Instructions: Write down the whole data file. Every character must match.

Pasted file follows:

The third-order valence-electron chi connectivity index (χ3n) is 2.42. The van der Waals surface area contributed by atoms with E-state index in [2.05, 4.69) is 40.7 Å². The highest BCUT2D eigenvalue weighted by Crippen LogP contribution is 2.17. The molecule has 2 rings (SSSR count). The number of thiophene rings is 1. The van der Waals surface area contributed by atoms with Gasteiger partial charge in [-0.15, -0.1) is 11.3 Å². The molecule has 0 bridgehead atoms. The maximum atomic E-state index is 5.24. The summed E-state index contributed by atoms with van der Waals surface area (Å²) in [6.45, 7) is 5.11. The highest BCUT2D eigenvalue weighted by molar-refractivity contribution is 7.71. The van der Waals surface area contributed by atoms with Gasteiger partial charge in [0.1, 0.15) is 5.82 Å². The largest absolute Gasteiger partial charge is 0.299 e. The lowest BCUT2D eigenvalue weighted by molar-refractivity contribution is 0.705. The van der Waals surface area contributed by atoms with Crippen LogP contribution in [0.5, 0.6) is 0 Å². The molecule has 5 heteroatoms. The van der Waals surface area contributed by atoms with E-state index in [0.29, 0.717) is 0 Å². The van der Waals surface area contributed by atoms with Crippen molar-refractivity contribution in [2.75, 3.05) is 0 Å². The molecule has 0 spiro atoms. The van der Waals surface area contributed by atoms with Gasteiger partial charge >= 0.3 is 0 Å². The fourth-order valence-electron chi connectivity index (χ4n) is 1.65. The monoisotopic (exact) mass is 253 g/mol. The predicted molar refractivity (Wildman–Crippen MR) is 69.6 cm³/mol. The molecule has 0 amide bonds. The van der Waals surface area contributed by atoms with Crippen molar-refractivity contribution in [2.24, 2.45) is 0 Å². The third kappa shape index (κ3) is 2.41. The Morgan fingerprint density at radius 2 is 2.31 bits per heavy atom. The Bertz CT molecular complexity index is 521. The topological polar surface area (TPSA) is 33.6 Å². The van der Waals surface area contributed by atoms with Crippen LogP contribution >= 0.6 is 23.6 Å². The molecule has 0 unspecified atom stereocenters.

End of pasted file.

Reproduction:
The third-order valence-electron chi connectivity index (χ3n) is 2.42. The van der Waals surface area contributed by atoms with E-state index in [2.05, 4.69) is 40.7 Å². The highest BCUT2D eigenvalue weighted by Crippen LogP contribution is 2.17. The molecule has 2 rings (SSSR count). The number of thiophene rings is 1. The van der Waals surface area contributed by atoms with Gasteiger partial charge in [-0.15, -0.1) is 11.3 Å². The molecule has 0 bridgehead atoms. The maximum atomic E-state index is 5.24. The summed E-state index contributed by atoms with van der Waals surface area (Å²) in [6.45, 7) is 5.11. The highest BCUT2D eigenvalue weighted by molar-refractivity contribution is 7.71. The van der Waals surface area contributed by atoms with Gasteiger partial charge in [0.1, 0.15) is 5.82 Å². The largest absolute Gasteiger partial charge is 0.299 e. The lowest BCUT2D eigenvalue weighted by molar-refractivity contribution is 0.705. The van der Waals surface area contributed by atoms with Crippen LogP contribution in [0.5, 0.6) is 0 Å². The molecule has 5 heteroatoms. The van der Waals surface area contributed by atoms with E-state index in [0.29, 0.717) is 0 Å². The van der Waals surface area contributed by atoms with Crippen molar-refractivity contribution in [2.75, 3.05) is 0 Å². The molecule has 0 spiro atoms. The van der Waals surface area contributed by atoms with Gasteiger partial charge >= 0.3 is 0 Å². The fourth-order valence-electron chi connectivity index (χ4n) is 1.65. The monoisotopic (exact) mass is 253 g/mol. The predicted molar refractivity (Wildman–Crippen MR) is 69.6 cm³/mol. The molecule has 0 amide bonds. The van der Waals surface area contributed by atoms with Crippen molar-refractivity contribution in [2.24, 2.45) is 0 Å². The third kappa shape index (κ3) is 2.41. The Morgan fingerprint density at radius 2 is 2.31 bits per heavy atom. The Bertz CT molecular complexity index is 521. The topological polar surface area (TPSA) is 33.6 Å². The van der Waals surface area contributed by atoms with Crippen LogP contribution >= 0.6 is 23.6 Å². The molecule has 0 unspecified atom stereocenters.